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The reward for a Spanish junior league soccer coach’s 25-0 win? Getting fired...

Most youth clubs in Spain try to keep goal difference to 10-0 maximum to avoid humiliating young players

A junior league game in Madrid.

On June 3, youth soccer side CD Serranos, based in the city of Valencia, beat local rivals Benicalap C 25-0. But for the winning side’s coach the victory meant getting fired. He was told that beating a team of 10- and 11-year-olds by such a margin was humiliating to the losing side. “We encourage respect for the rival, and after the brouhaha over the result, we felt the trainer should step down,” says Pablo Alcaide of CD Serrano, adding: “He didn’t manage the situation well.”

But Daniel Revenga, the coach’s lawyer, defends his client: “At no point did he encourage his players to increase the score. On the contrary, he told them to stop pressuring their opponents. But Benicalap C, who had no substitutes, continued attacking and left too many spaces.”

Benicalap C, which ended the season with no points and 247 goals against it, may be an exceptional case, but walkovers are not uncommon, prompting clubs and soccer associations to find mechanisms to limit them in the case of teams with very young players. But some parents are not happy with the idea of such sportsmanship, as a source at the Valencia Football Federation points out: “When we make a list of goal-scorers, we get calls from parents saying that their son scored four, not three.”

You cannot tell players not to score: that sends out the wrong message

Barcelona FC youth team spokesman

Youth sides around the country, like Athletic Bilbao, Barcelona, Betis or Real Sociedad say that once a team has a 10-goal difference, the score should stop there and the winning side pull back and play defensively.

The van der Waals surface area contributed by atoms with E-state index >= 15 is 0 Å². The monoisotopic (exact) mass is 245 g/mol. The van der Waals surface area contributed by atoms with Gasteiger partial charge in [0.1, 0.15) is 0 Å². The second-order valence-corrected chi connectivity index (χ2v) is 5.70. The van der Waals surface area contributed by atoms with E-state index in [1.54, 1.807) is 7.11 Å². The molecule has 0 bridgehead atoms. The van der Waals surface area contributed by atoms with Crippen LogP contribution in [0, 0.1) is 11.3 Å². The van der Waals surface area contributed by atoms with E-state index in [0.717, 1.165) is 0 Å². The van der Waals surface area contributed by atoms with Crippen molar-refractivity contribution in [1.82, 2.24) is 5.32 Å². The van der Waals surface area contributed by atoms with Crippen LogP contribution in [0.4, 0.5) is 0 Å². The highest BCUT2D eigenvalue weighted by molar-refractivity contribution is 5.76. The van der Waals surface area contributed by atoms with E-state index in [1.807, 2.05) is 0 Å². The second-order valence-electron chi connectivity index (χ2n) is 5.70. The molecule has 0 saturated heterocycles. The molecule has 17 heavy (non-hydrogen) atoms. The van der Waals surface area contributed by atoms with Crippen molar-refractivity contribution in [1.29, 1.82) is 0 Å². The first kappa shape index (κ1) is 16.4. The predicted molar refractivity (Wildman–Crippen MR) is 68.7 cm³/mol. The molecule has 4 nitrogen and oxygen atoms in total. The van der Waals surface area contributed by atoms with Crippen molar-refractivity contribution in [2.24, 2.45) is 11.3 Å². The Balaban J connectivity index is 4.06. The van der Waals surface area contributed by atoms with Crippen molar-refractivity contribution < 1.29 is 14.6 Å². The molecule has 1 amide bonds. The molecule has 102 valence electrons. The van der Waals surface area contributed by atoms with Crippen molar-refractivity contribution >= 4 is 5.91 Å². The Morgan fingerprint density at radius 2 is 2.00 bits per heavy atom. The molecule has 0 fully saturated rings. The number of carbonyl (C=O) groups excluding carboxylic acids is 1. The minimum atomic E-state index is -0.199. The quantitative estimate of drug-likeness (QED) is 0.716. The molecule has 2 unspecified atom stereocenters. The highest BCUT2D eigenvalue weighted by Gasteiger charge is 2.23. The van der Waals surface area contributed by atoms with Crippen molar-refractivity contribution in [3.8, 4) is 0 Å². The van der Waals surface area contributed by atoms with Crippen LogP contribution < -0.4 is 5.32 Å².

But Jordi Lardín of Espanyol says that respect for an opponent is also measured by playing all out until the end of the match. “It is just as disrespectful to win by 25-0 as it is to just keep control of the ball and then kick it out of play,” says the head of Villareal’s youth sides.

“Competing is part of training. We shouldn’t send out the wrong message. You can’t tell players not to score. But we tend to move players to new positions so that the result isn’t too mismatched,” says a source at Barcelona FC. Other clubs whose players are performing too well will instruct them to play more of a passing game or to try using their weaker leg.

Until June 3, CD Serranos took a similar approach during games against much weaker opponents: “It’s hard to explain to a boy, but we take measures in such cases, for example, requiring players to pass the ball 11 or 12 times consecutively before trying to score,” says Pablo Alcaide. The failure of the club’s coach to follow these rules ended up costing him his job.

With information contributed by: Jordi Quixano, Juan I. Irigoyen, Rafael Pineda, Juan L. Cudeiro y Gorka Pérez.

English version by Nick Lyne.